-The Q2 results showed improvement in Rivian's financials, with revenues rising and losses narrowing.
-the EV start-up also raised its 2023 production target to 52,000 units, helped by the significant increase in Q2 output.
-The results are encouraging, after the hardships of 2022, but there are still challenges.
Rivian Turns the Corner
The auto industry faced multiple headwinds last year. High inflation raises production costs and makes cars more expensive. Elevated interest rates make corporate funding more expensive, while consumers face higher loan costs for purchasing cars. More to it, economic uncertainty make prospective buyers hesitant.
Cash-strapped electric vehicle (EV) startups grappled with an even more perilous environment, since they are often unprofitable and thus more vulnerable to these hardships. Furthermore, ramping up production is a costly and hard endeavor, which became more challenging due to the supply chain disruption.
US off-road maker Rivian Automotive was no exception and definitely felt the burn from these adversities. However, the external environment has been improving this year, with the Fed having slowed down the pace of tightening, inflation coming down and the economy proving resilient.
Its performance in the second quarter of the current year is encouraging and shows that Rivian is turning the corner.
Uprgraded Production Target
The first positive signs came at the beginning of previous month, when the EV maker announced the delivery of 12,640 vehicles in Q2. This was nearly triple from a year ago and up roughly 60% q/q. Furthermore, output jumped over 200% y/y and nearly 50% on quarterly basis, to 13,992 units.
Adding more color to these metrics on Wednesday, during the earnings call, the firm noted that Q2 was the first time output of the newest R1S SUV "outpaced" that of the R1T pickup. 
The company offered more encouraging news on Wednesday, as it raised its production target to 52,000 units, form previous goal of 50K. During the earnings call, CEO DJ Scaringe stressed that "we remain focused" in scaling up output.
The higher number of deliveries helped the firm to an impressive 70% y/y rise, to a record of $1.21 billion, according to Wednesday's Q2 results. These also reflected progress on the firm's push to become more efficient and cut down costs, in response to the hardships of 2022.
Operating Expenses were trimmed, staying below $900 million, while Net Loss narrowed to $1.195 billion. The gross loss on every vehicle delivered was significantly improved, by roughly $35,000, compared to the previous quarter. Mr Scaringe spoke of "meaningful reductions" in the costs of the R1 retail EVs and the delivery van (EDV) it manufactures for Amazon.com.
In one of the gloomy parts of the report, Rivian ended the second quarter with Cash of just $10.202 billion, which marked another decline.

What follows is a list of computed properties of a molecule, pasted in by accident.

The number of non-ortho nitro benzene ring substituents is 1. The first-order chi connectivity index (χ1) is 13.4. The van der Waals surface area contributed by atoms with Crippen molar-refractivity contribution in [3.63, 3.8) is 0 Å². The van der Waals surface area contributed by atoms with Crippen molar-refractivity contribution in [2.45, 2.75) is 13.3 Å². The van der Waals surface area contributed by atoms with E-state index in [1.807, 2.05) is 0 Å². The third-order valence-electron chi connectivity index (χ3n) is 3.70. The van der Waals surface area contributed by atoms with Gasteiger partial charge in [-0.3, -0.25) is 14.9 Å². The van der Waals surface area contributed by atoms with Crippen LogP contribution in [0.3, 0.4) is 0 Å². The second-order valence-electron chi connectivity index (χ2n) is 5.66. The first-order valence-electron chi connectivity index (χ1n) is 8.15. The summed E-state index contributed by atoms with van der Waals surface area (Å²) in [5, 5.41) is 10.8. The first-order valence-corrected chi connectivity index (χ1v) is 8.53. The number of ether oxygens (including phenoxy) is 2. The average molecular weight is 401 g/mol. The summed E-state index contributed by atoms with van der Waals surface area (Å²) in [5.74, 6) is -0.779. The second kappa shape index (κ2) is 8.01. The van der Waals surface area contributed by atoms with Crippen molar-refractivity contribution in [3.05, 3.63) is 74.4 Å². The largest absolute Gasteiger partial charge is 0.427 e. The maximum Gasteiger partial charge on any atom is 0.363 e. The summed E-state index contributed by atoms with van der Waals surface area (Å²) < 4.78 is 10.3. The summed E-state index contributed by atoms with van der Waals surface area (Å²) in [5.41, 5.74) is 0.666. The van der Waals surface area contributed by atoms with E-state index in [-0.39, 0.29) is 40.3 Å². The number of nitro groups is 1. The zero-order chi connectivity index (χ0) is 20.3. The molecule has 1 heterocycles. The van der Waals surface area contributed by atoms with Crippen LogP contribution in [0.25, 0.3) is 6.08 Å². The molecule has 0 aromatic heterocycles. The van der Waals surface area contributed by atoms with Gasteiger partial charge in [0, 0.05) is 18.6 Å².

Rivian was confronted with multiple 2022 adversities in the past year, during which its stock (RIVN.us) had shed more than 80% of its value. The Q2 results however show that the EV startup is turning the corner. RIVN is up on the year, helped by a very strong July as markets reacted positively to the increased output/delivery figures.
It is making progress on scaling up with a higher production target, its financials improved and its already working on the cheaper and smaller R2, although deliveries are not expected before 2026.
However, challenges still lay ahead. Although the external environment is improving, there are still pitfalls. The output/delivery gap and the series of prices cuts by many EV makers, are signs of weak demand. Startups like Rivian Automotive may have a hard time following and competing in a lower price/margin environment.
Furthermore, Rivian beat everyone to the electric pickup truck market, but now competition heats up. The Ford Motor Company has already been selling its F-150 Lightning for more than a year now and more legacy automakers are entering the arena and Tesla Motors Inc is finally getting ready to begin deliveries of it futuristic Cybertruck.
Senior Financial Editorial Writer
Nikos Tzabouras is a graduate of the Department of International & European Economic Studies at the Athens University of Economics and Business. He has a long time presence at FXCM, as he joined the company in 2011. He has served from multiple positions, but specializes in financial market analysis and commentary.
With his educational background in international relations, he emphasizes not only on Technical Analysis but also in Fundamental Analysis and Geopolitics – which have been having increasing impact on financial markets. He has longtime experience in market analysis and as a host of educational trading courses via online and in-person sessions and conferences.
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